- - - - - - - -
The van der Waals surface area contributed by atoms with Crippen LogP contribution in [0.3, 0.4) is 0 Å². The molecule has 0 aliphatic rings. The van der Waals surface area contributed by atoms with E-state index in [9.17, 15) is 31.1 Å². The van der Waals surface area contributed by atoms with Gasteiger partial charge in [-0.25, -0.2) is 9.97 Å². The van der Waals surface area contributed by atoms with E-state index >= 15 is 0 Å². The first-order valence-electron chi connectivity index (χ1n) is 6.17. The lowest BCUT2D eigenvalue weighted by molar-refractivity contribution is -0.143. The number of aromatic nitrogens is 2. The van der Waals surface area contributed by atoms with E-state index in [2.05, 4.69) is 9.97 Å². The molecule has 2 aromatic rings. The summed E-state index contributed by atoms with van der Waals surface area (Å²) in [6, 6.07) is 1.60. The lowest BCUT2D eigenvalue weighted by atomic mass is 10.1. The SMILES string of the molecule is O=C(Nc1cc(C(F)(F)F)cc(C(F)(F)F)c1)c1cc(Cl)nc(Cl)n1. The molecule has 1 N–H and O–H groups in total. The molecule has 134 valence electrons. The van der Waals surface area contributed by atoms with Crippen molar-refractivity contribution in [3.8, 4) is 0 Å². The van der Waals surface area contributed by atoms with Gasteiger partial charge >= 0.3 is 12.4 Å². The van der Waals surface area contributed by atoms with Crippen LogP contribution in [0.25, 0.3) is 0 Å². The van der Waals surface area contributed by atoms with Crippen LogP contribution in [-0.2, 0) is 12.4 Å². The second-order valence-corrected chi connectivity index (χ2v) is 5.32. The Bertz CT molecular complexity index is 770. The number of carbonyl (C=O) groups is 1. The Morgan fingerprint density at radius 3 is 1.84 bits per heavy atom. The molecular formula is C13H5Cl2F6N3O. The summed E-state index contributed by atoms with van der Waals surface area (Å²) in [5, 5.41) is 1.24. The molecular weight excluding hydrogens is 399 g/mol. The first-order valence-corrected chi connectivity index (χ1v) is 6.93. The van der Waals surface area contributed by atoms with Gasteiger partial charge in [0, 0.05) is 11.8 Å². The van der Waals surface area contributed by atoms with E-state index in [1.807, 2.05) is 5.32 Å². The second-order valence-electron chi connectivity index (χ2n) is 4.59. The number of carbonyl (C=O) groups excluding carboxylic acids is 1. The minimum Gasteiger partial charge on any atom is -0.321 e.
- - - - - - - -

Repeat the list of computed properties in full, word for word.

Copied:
The van der Waals surface area contributed by atoms with Crippen LogP contribution in [0.3, 0.4) is 0 Å². The molecule has 0 aliphatic rings. The van der Waals surface area contributed by atoms with E-state index in [9.17, 15) is 31.1 Å². The van der Waals surface area contributed by atoms with Gasteiger partial charge in [-0.25, -0.2) is 9.97 Å². The van der Waals surface area contributed by atoms with E-state index >= 15 is 0 Å². The first-order valence-electron chi connectivity index (χ1n) is 6.17. The lowest BCUT2D eigenvalue weighted by molar-refractivity contribution is -0.143. The number of aromatic nitrogens is 2. The van der Waals surface area contributed by atoms with E-state index in [2.05, 4.69) is 9.97 Å². The molecule has 2 aromatic rings. The summed E-state index contributed by atoms with van der Waals surface area (Å²) in [6, 6.07) is 1.60. The lowest BCUT2D eigenvalue weighted by atomic mass is 10.1. The SMILES string of the molecule is O=C(Nc1cc(C(F)(F)F)cc(C(F)(F)F)c1)c1cc(Cl)nc(Cl)n1. The molecule has 1 N–H and O–H groups in total. The molecule has 134 valence electrons. The van der Waals surface area contributed by atoms with Crippen molar-refractivity contribution in [3.8, 4) is 0 Å². The van der Waals surface area contributed by atoms with Gasteiger partial charge >= 0.3 is 12.4 Å². The van der Waals surface area contributed by atoms with Crippen LogP contribution in [0.25, 0.3) is 0 Å². The van der Waals surface area contributed by atoms with Crippen LogP contribution in [-0.2, 0) is 12.4 Å². The second-order valence-corrected chi connectivity index (χ2v) is 5.32. The Bertz CT molecular complexity index is 770. The number of carbonyl (C=O) groups is 1. The Morgan fingerprint density at radius 3 is 1.84 bits per heavy atom. The molecular formula is C13H5Cl2F6N3O. The summed E-state index contributed by atoms with van der Waals surface area (Å²) in [5, 5.41) is 1.24. The molecular weight excluding hydrogens is 399 g/mol. The first-order valence-corrected chi connectivity index (χ1v) is 6.93. The van der Waals surface area contributed by atoms with Gasteiger partial charge in [0, 0.05) is 11.8 Å². The van der Waals surface area contributed by atoms with E-state index in [1.807, 2.05) is 5.32 Å². The second-order valence-electron chi connectivity index (χ2n) is 4.59. The number of carbonyl (C=O) groups excluding carboxylic acids is 1. The minimum Gasteiger partial charge on any atom is -0.321 e.